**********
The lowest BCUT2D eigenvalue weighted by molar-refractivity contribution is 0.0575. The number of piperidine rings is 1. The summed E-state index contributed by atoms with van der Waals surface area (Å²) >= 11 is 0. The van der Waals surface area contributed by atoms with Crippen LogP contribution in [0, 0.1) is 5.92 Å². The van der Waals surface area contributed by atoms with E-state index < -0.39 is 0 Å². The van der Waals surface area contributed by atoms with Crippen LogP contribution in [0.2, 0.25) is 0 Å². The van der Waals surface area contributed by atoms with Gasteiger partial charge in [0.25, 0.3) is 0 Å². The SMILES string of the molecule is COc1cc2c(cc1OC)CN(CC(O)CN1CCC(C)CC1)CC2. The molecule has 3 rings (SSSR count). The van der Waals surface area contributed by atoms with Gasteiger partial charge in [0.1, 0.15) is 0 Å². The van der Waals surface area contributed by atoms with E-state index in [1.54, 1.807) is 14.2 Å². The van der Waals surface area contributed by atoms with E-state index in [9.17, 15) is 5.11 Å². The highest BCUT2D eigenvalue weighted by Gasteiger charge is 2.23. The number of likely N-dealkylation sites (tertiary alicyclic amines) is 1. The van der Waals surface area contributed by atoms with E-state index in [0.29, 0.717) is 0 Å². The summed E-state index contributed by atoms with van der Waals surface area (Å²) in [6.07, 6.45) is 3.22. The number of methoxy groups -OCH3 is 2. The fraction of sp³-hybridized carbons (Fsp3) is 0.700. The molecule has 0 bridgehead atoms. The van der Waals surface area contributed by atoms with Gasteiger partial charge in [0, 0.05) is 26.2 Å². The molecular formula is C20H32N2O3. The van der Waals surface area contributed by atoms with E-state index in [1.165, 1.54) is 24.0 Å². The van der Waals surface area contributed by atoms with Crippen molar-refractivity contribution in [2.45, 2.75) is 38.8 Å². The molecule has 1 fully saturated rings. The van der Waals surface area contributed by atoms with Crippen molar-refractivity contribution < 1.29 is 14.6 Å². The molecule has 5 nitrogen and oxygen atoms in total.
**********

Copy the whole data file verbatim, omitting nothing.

The lowest BCUT2D eigenvalue weighted by molar-refractivity contribution is 0.0575. The number of piperidine rings is 1. The summed E-state index contributed by atoms with van der Waals surface area (Å²) >= 11 is 0. The van der Waals surface area contributed by atoms with Crippen LogP contribution in [0, 0.1) is 5.92 Å². The van der Waals surface area contributed by atoms with E-state index < -0.39 is 0 Å². The van der Waals surface area contributed by atoms with Crippen LogP contribution in [0.2, 0.25) is 0 Å². The van der Waals surface area contributed by atoms with Gasteiger partial charge in [0.25, 0.3) is 0 Å². The SMILES string of the molecule is COc1cc2c(cc1OC)CN(CC(O)CN1CCC(C)CC1)CC2. The molecule has 3 rings (SSSR count). The van der Waals surface area contributed by atoms with Gasteiger partial charge in [0.1, 0.15) is 0 Å². The van der Waals surface area contributed by atoms with E-state index in [1.54, 1.807) is 14.2 Å². The van der Waals surface area contributed by atoms with E-state index in [9.17, 15) is 5.11 Å². The highest BCUT2D eigenvalue weighted by Gasteiger charge is 2.23. The number of likely N-dealkylation sites (tertiary alicyclic amines) is 1. The van der Waals surface area contributed by atoms with E-state index in [0.29, 0.717) is 0 Å². The summed E-state index contributed by atoms with van der Waals surface area (Å²) in [6.07, 6.45) is 3.22. The number of methoxy groups -OCH3 is 2. The fraction of sp³-hybridized carbons (Fsp3) is 0.700. The molecule has 0 bridgehead atoms. The van der Waals surface area contributed by atoms with Gasteiger partial charge in [0, 0.05) is 26.2 Å². The molecular formula is C20H32N2O3. The van der Waals surface area contributed by atoms with E-state index in [1.165, 1.54) is 24.0 Å². The van der Waals surface area contributed by atoms with Crippen molar-refractivity contribution in [2.45, 2.75) is 38.8 Å². The molecule has 1 fully saturated rings. The van der Waals surface area contributed by atoms with Crippen molar-refractivity contribution < 1.29 is 14.6 Å². The molecule has 5 nitrogen and oxygen atoms in total.